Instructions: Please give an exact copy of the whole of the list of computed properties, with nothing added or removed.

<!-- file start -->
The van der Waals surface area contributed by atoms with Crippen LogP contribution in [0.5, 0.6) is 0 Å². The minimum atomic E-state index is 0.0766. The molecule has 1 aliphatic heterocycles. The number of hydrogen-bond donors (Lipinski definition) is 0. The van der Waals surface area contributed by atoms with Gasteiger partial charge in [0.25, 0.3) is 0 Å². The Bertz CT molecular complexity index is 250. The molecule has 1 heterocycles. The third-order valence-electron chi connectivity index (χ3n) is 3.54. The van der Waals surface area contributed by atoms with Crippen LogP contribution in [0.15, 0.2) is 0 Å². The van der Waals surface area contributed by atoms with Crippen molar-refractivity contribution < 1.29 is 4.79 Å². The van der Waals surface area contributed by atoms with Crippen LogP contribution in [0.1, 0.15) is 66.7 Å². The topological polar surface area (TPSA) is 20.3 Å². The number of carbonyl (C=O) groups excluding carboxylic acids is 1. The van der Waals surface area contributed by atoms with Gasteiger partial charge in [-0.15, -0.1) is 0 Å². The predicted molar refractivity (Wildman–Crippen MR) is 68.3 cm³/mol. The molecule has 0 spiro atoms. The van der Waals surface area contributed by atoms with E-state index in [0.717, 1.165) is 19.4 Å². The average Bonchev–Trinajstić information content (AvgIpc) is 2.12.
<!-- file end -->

The van der Waals surface area contributed by atoms with Crippen LogP contribution in [0.5, 0.6) is 0 Å². The minimum atomic E-state index is 0.0766. The molecule has 1 aliphatic heterocycles. The number of hydrogen-bond donors (Lipinski definition) is 0. The van der Waals surface area contributed by atoms with Gasteiger partial charge in [0.25, 0.3) is 0 Å². The Bertz CT molecular complexity index is 250. The molecule has 1 heterocycles. The third-order valence-electron chi connectivity index (χ3n) is 3.54. The van der Waals surface area contributed by atoms with Crippen LogP contribution in [0.15, 0.2) is 0 Å². The van der Waals surface area contributed by atoms with Crippen molar-refractivity contribution < 1.29 is 4.79 Å². The van der Waals surface area contributed by atoms with Crippen LogP contribution in [0.1, 0.15) is 66.7 Å². The topological polar surface area (TPSA) is 20.3 Å². The number of carbonyl (C=O) groups excluding carboxylic acids is 1. The van der Waals surface area contributed by atoms with Gasteiger partial charge in [-0.15, -0.1) is 0 Å². The predicted molar refractivity (Wildman–Crippen MR) is 68.3 cm³/mol. The molecule has 0 spiro atoms. The van der Waals surface area contributed by atoms with E-state index in [0.717, 1.165) is 19.4 Å². The average Bonchev–Trinajstić information content (AvgIpc) is 2.12.